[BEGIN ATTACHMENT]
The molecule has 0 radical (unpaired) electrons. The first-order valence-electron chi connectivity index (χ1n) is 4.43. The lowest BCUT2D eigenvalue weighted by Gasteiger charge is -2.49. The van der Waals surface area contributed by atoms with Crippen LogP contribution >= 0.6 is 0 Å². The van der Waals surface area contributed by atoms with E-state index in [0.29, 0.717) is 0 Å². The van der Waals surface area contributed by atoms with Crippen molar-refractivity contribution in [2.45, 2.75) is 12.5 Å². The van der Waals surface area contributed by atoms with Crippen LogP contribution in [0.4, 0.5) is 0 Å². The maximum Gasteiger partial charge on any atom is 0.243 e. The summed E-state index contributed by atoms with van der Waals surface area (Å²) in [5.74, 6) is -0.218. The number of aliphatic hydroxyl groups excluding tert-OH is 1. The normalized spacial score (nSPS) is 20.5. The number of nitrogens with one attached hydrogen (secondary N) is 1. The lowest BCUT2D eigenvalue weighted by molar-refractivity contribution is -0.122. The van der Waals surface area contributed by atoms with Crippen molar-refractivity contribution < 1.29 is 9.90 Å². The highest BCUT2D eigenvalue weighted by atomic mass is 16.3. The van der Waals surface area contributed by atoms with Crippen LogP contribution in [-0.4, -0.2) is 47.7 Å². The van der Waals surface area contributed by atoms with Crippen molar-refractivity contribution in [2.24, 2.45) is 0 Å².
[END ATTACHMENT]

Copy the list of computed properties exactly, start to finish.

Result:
The molecule has 0 radical (unpaired) electrons. The first-order valence-electron chi connectivity index (χ1n) is 4.43. The lowest BCUT2D eigenvalue weighted by Gasteiger charge is -2.49. The van der Waals surface area contributed by atoms with Crippen LogP contribution >= 0.6 is 0 Å². The van der Waals surface area contributed by atoms with E-state index in [0.29, 0.717) is 0 Å². The van der Waals surface area contributed by atoms with Crippen molar-refractivity contribution in [2.45, 2.75) is 12.5 Å². The van der Waals surface area contributed by atoms with Crippen LogP contribution in [0.4, 0.5) is 0 Å². The maximum Gasteiger partial charge on any atom is 0.243 e. The summed E-state index contributed by atoms with van der Waals surface area (Å²) in [5.74, 6) is -0.218. The number of aliphatic hydroxyl groups excluding tert-OH is 1. The normalized spacial score (nSPS) is 20.5. The number of nitrogens with one attached hydrogen (secondary N) is 1. The lowest BCUT2D eigenvalue weighted by molar-refractivity contribution is -0.122. The van der Waals surface area contributed by atoms with Crippen molar-refractivity contribution < 1.29 is 9.90 Å². The highest BCUT2D eigenvalue weighted by atomic mass is 16.3. The van der Waals surface area contributed by atoms with Crippen LogP contribution in [-0.4, -0.2) is 47.7 Å². The van der Waals surface area contributed by atoms with Crippen molar-refractivity contribution in [2.24, 2.45) is 0 Å².